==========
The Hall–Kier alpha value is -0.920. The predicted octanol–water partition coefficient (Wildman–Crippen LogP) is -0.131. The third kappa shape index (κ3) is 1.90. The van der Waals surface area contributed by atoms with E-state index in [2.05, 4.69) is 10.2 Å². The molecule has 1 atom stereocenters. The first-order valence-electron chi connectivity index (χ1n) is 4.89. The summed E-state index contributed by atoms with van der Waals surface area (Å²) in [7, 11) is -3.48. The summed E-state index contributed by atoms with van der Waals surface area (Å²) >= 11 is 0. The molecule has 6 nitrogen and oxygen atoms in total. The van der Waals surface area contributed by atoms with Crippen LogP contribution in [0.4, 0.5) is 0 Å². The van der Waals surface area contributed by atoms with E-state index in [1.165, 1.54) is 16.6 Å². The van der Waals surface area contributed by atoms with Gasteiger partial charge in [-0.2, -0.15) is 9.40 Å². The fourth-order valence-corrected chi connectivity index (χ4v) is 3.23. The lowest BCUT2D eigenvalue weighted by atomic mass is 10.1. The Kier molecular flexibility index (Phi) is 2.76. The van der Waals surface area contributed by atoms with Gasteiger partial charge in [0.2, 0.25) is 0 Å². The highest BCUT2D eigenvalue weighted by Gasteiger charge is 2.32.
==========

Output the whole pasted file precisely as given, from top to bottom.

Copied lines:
The Hall–Kier alpha value is -0.920. The predicted octanol–water partition coefficient (Wildman–Crippen LogP) is -0.131. The third kappa shape index (κ3) is 1.90. The van der Waals surface area contributed by atoms with E-state index in [2.05, 4.69) is 10.2 Å². The molecule has 1 atom stereocenters. The first-order valence-electron chi connectivity index (χ1n) is 4.89. The summed E-state index contributed by atoms with van der Waals surface area (Å²) in [7, 11) is -3.48. The summed E-state index contributed by atoms with van der Waals surface area (Å²) >= 11 is 0. The molecule has 6 nitrogen and oxygen atoms in total. The van der Waals surface area contributed by atoms with Crippen LogP contribution in [0.4, 0.5) is 0 Å². The van der Waals surface area contributed by atoms with E-state index in [1.165, 1.54) is 16.6 Å². The van der Waals surface area contributed by atoms with Gasteiger partial charge in [-0.2, -0.15) is 9.40 Å². The fourth-order valence-corrected chi connectivity index (χ4v) is 3.23. The lowest BCUT2D eigenvalue weighted by atomic mass is 10.1. The Kier molecular flexibility index (Phi) is 2.76. The van der Waals surface area contributed by atoms with Gasteiger partial charge in [0.2, 0.25) is 0 Å². The highest BCUT2D eigenvalue weighted by Gasteiger charge is 2.32.